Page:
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January 18, 2005

The Scandal of Test-Taking Privileges Under the ADA

Gail Heriot tells an interesting story about the Americans with Disabilities Act at The Right Coast. This Act, as interpreted by universities, is a limitation on academic freedom and an opportunity for corruption that favors the rich. Students who can show that a psychologist has diagnosed them with a mental problem can get 50% extra time on tests. The result is what you'd expect. As Heriot describes, though, we professors don't have to dirty our hands too much. The University will administer the test for us.
While I am sympathetic to many of the aims of the Americans with Disabilities Act, I’ve never been a fan of the ADA itself. But I’ll save my litany of complaints for another day. Right now my problem is not with the Act but with its implementation. On some college campuses, ADA accommodations for the learning disabled are administered by people who have never taken a similar exam and are unaware of what the professor is attempting to accomplish in giving the exam. And they don't ask. ...

How can the ADA commissar know whether the student should be given 50% more time than other students or 100% more time if he's never looked at the particular exam? One size doesn't fit all. Some exams require the student to do a lot of reading and a little writing. Others require a little reading and a lot of writing. If a particular student has a reading problem that makes him read half as quickly as the rest of the students, he would need only 5% more time on one test and 75% more time on another in order to "erase" his disadvantage.

...A few years ago, one of my colleagues commented to me that she had heard that at some colleges as many as one third of students are receiving ADA-mandated accommodations on exams. At the time, neither of us had any reason to believe that this was true at USD (and I still don’t), but I had noticed that each semester one or two of the essays seemed much longer than anyone could humanly write in the time period I had allotted, and I wondered whether the total number of accommodations could be much higher. I therefore asked at the records office how I could find out how many of my students were receiving accommodations and what kind. The word came back to me in precisely these terms: "It’s none of your business."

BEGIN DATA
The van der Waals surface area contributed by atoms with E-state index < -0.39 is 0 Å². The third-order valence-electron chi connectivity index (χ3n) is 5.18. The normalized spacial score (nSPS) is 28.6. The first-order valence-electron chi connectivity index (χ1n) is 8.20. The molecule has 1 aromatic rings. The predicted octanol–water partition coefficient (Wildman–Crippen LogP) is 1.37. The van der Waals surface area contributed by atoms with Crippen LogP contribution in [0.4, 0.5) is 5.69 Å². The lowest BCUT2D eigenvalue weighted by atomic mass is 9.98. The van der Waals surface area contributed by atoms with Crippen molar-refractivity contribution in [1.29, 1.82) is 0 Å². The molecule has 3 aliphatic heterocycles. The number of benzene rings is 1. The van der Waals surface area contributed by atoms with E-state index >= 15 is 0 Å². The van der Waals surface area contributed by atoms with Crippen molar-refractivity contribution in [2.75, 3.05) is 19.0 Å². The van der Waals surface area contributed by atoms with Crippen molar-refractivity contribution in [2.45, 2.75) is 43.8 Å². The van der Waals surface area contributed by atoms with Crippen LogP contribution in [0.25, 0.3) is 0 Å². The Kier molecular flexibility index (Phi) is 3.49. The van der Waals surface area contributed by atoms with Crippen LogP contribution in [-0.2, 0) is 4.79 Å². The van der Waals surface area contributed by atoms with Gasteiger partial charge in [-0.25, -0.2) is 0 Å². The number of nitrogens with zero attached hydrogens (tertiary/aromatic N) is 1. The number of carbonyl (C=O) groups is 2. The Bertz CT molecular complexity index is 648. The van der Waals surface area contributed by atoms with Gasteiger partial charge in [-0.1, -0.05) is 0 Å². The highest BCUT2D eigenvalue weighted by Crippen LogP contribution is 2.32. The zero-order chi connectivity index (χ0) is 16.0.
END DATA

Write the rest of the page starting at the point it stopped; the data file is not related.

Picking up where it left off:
It was an odd response, since it seems to me that it is precisely my business. I’m a law professor. Among the many things that I do, I draft and grade exams that test law students on what they have learned and how well they can apply it. It's my job t make sure those exams are the best they can be.

Part of what I test for is the ability to spot legal issues quickly. ... But if a large fraction of the class is getting extra time it certainly does, the results of such an exam are apt to be quite random. Before that point, it’s probably better to beat a retreat and devise an exam that doesn’t test for speedy analysis, even though something is lost with such a change. The problem is that if "[i]t’s none of my business," I don’t know about it, and I cannot adjust the exam accordingly.

Why am I bringing this up now? While grading exams this past week, I ran across an essay in which a student had written considerably more than any other student. But this time I didn’t have to wonder whether the student had gotten extra time. The student had carefully written on the exam the amount of time that had been allocated--50% more than the rest of the class.

Obviously, the amount of time given this student was too high. ...

There's actually an easy way to decide whether the ADA special provision for the student is legitimate or not: Ask whether it would benefit a student who wasn't disabled.

For example, suppose the special treatment is to allow the student to have a special desk that would fit his wheelchair. Would normal students benefit from that desk? No. We could even say that any student who asks for one can get one. The effect of the ADA would then just be to say that the professor *must* provide one to a disabled student.

Professors, of course, do this kind of thing even without a federal law. It is common to allow a foreign student to use a dictionary in tests. The professor wants to test economics knowledge, for example, and making the grade depend on English ability as well would make the test less informative. Using my rule, this is an ok accommodation because the professor could allow all of the students to use dictionaries, if they wanted to.

How about allowing 50% extra time? Well, that is bad, according to my rule. All the students would like to have that special treatment, because a normal student can benefit from it too. There is an opportunity for fraud, and, of course, the very fact that all students would benefit shows that ability to work under time pressure is something that the teacher is testing.

Posted by erasmuse at January 18, 2005 03:16 PM

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